Right off, let’s assume the best of all possible worlds for pharma marketers. Let’s posit the existence of the totally available physician.
What would that look like?
Here’s a pulmonologist, Dr. Friendly, who wants to know everything there is to know about your product and how it will affect her patients with COPD. She takes the time to explain exactly what she knows about the disease state and treatment protocols she uses. Dr. Friendly even explains her understanding of the various medical options, including your own product. By doing so, she reveals some gaps in her knowledge — gaps that might give you an opening to fill in.
How does she research data? What platforms does she use? What treatment is right for which patient? Most important, who are the KOLs (key opinion leaders) who instill trust and able to deliver reliable data to her? Who are her referring physicians? Does she need access to information on reimbursements?
Being an intelligent and reasonable professional, Dr. Friendly answers all your most-pressing questions. She gives feedback on persuasive studies and based on the study’s details, how willing she is to change her prescribing habits. And knowing all this information in aggregate, we can understand why Dr. Friendly behaves the way she does.
Wouldn’t that be a great world to live in?
It’s actually not so fantastical. After all, physicians are dedicated to delivering the best treatment and achieving optimal outcomes for their patients. The latest data is certainly available. And there are more channels than ever on which to deliver that data and, one hopes, drive new behaviors.
So what’s the problem?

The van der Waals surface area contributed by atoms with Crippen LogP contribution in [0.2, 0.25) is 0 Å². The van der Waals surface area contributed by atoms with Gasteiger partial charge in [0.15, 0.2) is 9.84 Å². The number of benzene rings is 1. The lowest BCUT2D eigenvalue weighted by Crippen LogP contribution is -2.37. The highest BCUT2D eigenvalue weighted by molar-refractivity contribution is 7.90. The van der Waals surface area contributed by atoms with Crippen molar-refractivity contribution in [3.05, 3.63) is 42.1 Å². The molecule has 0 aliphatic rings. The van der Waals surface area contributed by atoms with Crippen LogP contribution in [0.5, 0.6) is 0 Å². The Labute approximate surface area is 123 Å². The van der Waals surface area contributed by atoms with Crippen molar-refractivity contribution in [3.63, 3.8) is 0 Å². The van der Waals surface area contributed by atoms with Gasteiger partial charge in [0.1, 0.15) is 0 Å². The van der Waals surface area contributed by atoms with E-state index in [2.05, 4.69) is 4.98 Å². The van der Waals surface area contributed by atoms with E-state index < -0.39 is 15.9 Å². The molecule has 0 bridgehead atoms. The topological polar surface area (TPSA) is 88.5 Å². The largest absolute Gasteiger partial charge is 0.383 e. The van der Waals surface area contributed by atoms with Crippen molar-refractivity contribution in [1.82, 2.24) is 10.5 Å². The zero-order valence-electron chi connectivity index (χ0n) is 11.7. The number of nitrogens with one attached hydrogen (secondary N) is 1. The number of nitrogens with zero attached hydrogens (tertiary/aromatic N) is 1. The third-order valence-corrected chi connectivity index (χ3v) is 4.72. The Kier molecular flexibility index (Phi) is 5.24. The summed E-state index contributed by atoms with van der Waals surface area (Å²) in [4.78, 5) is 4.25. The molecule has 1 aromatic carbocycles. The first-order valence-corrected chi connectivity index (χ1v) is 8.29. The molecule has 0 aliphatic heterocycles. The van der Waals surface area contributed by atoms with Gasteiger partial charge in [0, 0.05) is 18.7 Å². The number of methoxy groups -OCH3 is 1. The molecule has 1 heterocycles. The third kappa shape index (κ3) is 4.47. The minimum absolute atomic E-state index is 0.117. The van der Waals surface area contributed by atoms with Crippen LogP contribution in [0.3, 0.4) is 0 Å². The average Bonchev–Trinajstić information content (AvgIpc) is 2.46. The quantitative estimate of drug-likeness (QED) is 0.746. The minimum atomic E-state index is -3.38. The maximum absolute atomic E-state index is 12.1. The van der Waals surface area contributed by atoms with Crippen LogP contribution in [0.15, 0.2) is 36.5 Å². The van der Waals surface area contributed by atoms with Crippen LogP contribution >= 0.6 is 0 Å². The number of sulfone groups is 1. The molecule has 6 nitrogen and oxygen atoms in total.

For one, every doctor is unique. Each wants different, very specific kinds of information. Each has different knowledge gaps, brand perceptions and preferences.
In the case of Dr. Friendly, she has generously made available her time, views, knowledge and habits, so you know exactly where to jump in, and with what information, in order to gain her confidence and have a shot at influencing her protocols.
But, you protest, Dr. Friendly doesn’t exist in the real world.
Or does she?
Let’s assume that there is a digital environment, where she goes regularly to find her preferred KOLs and gets treatment information. Maybe it’s also a place where she engages to learn more clinical information. She doesn’t have to pack a bag or work a few days into her schedule to do this. She can spend five minutes or an hour there, obtaining the right intelligence to satisfy her curiosity. She views in-depth talks on demand, quickly absorbs charts and graphs on studies, tests her knowledge with interactive quizzes, and reviews appropriate patient profiles for the drugs she may consider. She can also learn what resources are available to help the patient access the treatment.
Maybe the content is engaging enough for her to provide personal feedback on her experience — through an online survey tool, or directly to the content creators (whereas she likely wouldn’t share this kind of feedback directly to pharma).
Now, if we’re doing our job right, we can use all this interaction and direct feedback to paint a picture of Dr. Friendly — her views, her knowledge, her habits and her gaps. She doesn’t even have to generously explain it to us: she’s already done so just by the nature of her activity. We can couple that interactive data and feedback information with Rx data to further refine what Dr. Friendly may respond to, and when.
That gives us the perfect opening to provide her with the information consistent with her preferences or her educational gaps, thereby streamlining content for her individual needs.
It would be much better than the mountainous mess of Big Data. What to call it? Actionable Insight? Accurate Access? MicroMarketing? Personal Preference?
Whatever name you give it, it works. And there’s no impediment to our doing it. We certainly have the technological means, the wealth of KOLs at our disposal, and the understanding that each physician is unique, with disparate knowledge gaps, prescribing behaviors and questions. Putting that together, why couldn’t we offer physicians the opportunities described above — the environment where they are delivered what they want, when they want it, from the people they trust, and in the process, give us new insights and openings for what she needs next?
In fact, we can.